THE SUPREME COURT OF THE
FEDERATED STATES OF MICRONESIA
Cite as Pernet v. Aflague,
4 FSM Intrm. 222 (Pohnpei 1990)

[4 FSM Intrm. 222]

LORINA PERNET
Plaintiff,

vs.

JACK AFLAGUE
Defendant.

FSM CIV. NO. 1989-037

OPINION AND ORDER

Before Edward C. King
Chief Justice
April 16, 1990
 
APPEARANCES:
For the Plaintiff:          Martin F. Mix
                                     Attorney at Law
                                     P.O. Box 143
                                     Kolonia, Pohnpei  96941
  
For the Defendant:     (None)
 
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HEADNOTES
Civil Procedure-Venue
Domestic Relations
     In litigation brought by a mother seeking child support payments from the father, the court will not grant the defendant-father's motion to change the venue to the FSM state in which he now resides from the FSM state in which:  (1) the mother initiated the litigation; (2) the couple was married and resided together; (3) their children were born and have always lived; and (4) the mother still resides.  Pernet v. Aflague, 4 FSM Intrm. 222, 224 (Pon. 1990).

Federalism
Domestic Relations
     Statutory provisions in the Trust Territory Code concerning domestic relations are part of state law because domestic relations fall within the powers of the states and not the national government.  Pernet v. Aflague, 4FSM Intrm. 222, 224 (Pon. 1990).

Federalism
Domestic Relations
     Since the determination of support payments payable by a divorced husband is a matter governed by state law, the FSM Supreme Court in addressing such an issue is obligated to attempt to apply the pertinent state statutes in the same fashion as would the highest state court in the pertinent jurisdiction.  Pernet v. Aflague, 4

[4 FSM Intrm. 223]

FSM Intrm. 222, 224 (Pon. 1990).

Custom and Tradition-Pohnpei
Domestic Relations
     Under Pohnpeian state law after confirmation of a customary separation or divorce under 39 TTC 5, the court may order custody and child support under 39 TTC 103.  Pernet v. Aflague, 4 FSM Intrm. 222, 225 (Pon. 1990).

Custom and Tradition-Pohnpei
Domestic Relations
     Although under historical Pohnpeian customary law only the husband had rights over the children of the marriage, now both parents have rights and responsibilities in connection with a marriage and the court should take this into consideration in determining child custody rights and support payment obligations in cases of customary divorce.  Pernet v. Aflague, 4 FSM Intrm. 222, 225 (Pon. 1990).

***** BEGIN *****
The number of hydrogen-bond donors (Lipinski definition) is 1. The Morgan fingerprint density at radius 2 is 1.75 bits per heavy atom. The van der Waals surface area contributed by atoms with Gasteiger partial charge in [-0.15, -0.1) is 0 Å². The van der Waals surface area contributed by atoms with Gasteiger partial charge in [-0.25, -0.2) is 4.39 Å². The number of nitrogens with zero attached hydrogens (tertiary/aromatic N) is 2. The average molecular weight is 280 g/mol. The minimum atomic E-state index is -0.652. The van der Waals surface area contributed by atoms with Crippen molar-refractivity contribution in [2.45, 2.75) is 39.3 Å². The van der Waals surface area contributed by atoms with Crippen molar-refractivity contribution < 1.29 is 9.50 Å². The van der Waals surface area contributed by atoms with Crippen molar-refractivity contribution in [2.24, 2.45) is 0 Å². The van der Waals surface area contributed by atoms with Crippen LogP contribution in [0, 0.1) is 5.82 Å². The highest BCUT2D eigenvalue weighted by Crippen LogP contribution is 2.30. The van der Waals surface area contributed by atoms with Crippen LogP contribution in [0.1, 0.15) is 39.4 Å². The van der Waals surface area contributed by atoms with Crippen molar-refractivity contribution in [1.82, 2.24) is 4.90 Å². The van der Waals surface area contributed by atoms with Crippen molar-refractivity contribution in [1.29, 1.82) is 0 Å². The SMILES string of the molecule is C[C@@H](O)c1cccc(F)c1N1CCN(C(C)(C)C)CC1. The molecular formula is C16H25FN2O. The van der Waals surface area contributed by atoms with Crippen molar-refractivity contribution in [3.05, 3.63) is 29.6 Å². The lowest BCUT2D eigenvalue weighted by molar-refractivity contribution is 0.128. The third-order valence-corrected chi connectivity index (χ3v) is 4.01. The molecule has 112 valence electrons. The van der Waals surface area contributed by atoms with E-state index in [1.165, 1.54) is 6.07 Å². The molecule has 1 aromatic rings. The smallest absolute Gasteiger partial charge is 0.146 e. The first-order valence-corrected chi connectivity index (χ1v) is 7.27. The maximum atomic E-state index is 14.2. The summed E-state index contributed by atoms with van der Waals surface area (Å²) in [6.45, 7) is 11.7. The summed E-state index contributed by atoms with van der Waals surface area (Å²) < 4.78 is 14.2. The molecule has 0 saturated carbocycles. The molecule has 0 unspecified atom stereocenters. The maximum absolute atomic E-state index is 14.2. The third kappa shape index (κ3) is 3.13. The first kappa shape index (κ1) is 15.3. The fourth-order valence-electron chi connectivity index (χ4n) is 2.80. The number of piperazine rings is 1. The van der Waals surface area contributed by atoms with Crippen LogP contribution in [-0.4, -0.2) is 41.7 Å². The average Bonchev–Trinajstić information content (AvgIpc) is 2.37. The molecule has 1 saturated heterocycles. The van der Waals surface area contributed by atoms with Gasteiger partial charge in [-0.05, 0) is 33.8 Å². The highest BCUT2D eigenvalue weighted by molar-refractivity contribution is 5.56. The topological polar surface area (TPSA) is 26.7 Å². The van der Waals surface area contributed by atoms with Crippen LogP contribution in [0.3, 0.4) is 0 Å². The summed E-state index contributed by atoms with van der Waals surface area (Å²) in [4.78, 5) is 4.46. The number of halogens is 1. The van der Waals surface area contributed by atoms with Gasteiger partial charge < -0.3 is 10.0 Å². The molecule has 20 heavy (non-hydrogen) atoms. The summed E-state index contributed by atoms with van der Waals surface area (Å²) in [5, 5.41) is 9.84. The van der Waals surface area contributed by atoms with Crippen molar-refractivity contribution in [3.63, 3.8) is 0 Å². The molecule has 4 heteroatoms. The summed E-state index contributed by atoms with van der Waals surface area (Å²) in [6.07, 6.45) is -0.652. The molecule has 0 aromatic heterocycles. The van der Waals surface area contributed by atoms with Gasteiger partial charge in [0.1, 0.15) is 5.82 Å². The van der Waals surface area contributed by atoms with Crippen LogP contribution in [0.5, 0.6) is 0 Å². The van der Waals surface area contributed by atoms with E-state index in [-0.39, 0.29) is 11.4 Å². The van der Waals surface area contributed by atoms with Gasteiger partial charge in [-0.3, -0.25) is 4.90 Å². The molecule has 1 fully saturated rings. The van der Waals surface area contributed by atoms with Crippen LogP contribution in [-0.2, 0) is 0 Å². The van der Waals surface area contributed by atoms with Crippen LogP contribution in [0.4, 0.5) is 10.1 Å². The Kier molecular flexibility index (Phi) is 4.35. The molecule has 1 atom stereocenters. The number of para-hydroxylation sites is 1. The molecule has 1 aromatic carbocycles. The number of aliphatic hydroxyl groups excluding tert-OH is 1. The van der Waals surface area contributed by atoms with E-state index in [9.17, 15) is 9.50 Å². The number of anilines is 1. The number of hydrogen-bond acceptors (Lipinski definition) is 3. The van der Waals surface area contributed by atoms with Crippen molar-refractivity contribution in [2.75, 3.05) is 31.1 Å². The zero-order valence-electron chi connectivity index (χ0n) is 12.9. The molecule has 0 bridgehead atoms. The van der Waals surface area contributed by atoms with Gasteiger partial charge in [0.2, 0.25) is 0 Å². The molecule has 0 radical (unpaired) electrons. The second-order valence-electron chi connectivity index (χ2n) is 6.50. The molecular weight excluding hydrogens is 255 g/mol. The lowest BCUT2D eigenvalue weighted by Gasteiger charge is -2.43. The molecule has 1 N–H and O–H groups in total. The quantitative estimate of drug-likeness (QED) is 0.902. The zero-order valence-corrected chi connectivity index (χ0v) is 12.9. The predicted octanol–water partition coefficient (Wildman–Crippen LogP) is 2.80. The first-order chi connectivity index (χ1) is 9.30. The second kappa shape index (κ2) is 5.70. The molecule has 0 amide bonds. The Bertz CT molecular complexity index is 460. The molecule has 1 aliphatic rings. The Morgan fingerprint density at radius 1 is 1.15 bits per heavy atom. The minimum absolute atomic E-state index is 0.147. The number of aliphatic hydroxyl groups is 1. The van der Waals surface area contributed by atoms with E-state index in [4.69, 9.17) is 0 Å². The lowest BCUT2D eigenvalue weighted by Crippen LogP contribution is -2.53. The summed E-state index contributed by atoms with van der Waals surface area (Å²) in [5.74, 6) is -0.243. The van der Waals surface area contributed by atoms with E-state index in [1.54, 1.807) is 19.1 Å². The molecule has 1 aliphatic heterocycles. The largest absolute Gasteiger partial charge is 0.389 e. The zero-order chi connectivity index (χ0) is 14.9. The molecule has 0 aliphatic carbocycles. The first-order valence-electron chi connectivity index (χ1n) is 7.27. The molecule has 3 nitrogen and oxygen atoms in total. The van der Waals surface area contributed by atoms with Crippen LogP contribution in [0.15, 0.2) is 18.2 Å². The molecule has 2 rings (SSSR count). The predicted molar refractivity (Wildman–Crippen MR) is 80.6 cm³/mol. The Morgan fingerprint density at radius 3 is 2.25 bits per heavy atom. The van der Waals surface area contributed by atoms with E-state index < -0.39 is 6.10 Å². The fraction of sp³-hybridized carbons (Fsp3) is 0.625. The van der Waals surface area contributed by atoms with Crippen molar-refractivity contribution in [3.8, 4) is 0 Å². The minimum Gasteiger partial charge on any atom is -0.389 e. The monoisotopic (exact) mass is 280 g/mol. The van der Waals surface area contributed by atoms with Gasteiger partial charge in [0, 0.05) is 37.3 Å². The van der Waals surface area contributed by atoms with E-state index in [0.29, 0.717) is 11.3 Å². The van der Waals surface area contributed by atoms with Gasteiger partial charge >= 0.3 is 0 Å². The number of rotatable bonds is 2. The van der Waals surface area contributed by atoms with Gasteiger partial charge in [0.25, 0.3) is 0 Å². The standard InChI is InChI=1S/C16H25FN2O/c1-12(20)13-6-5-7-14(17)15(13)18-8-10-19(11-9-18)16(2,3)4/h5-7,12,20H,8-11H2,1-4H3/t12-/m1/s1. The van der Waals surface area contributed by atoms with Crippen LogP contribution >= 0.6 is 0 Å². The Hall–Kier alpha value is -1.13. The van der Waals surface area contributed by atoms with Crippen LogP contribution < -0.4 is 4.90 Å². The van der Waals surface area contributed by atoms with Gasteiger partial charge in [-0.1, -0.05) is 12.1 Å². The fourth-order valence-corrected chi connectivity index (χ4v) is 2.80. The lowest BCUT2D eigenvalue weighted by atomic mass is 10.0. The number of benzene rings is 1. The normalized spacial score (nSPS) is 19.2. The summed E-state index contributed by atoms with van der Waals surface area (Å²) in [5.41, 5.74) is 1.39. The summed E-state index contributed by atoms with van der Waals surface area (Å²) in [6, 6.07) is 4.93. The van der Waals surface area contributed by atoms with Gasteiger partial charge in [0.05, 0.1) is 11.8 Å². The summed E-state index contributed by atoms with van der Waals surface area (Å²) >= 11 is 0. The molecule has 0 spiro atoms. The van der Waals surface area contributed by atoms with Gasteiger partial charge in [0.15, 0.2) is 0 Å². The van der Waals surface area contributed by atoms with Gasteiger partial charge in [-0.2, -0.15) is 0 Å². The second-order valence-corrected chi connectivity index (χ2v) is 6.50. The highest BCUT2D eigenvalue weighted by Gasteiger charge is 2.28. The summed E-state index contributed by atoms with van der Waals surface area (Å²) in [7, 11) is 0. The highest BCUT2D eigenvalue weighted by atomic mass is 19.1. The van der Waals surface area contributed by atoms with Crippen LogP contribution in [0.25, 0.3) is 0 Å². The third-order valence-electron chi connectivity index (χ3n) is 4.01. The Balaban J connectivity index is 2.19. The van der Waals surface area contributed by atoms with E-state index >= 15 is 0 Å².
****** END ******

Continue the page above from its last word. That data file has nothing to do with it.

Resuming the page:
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COURT'S OPINION AND ORDER
EDWARD C. KING, Chief Justice:
     This is an action brought by plaintiff, Lorina Pernet, seeking an order requiring her former husband, Jack Aflague, who is the father of her two children, to be required to make support payments to assist in providing for them.
  
     The parties through their pleadings have agreed that Ms. Pernet is a resident of Pohnpei, that Mr. Aflague is a resident of Truk, and that this Court has jurisdiction over the case pursuant to article XI, section 6(b) of the Constitution as a result of the diversity of the state citizenship of the the parties.

     Mr. Aflague did not appear at the time set for trial of this case.  Instead, on January 8, three days before the January 11 hearing date, Mr. Aflague filed a motion for change of venue in the trial division of this Court in Truk.

     Having reviewed the file in this case, including Mr. Aflague's affidavit in support of the motion for change of venue, and having heard representations of counsel for the plaintiff, the Court denies the motion for change of

[4 FSM Intrm. 224]

venue.  While it appears that either party which might be required to go to the state where the other resides would be exposed to some hardship, it is more reasonable that Mr. Aflague, rather than Ms. Pernet, be required to bear that burden.

     This is so because the marriage took place in Pohnpei and the couple resided within Pohnpei throughout the period of their married relationship.  In addition, the two offspring were born in Pohnpei and have lived in the state throughout their entire lives.  The defendant surely would have foreseen that if litigation arose out of the marriage, it would be likely to be conducted within the state of Pohnpei.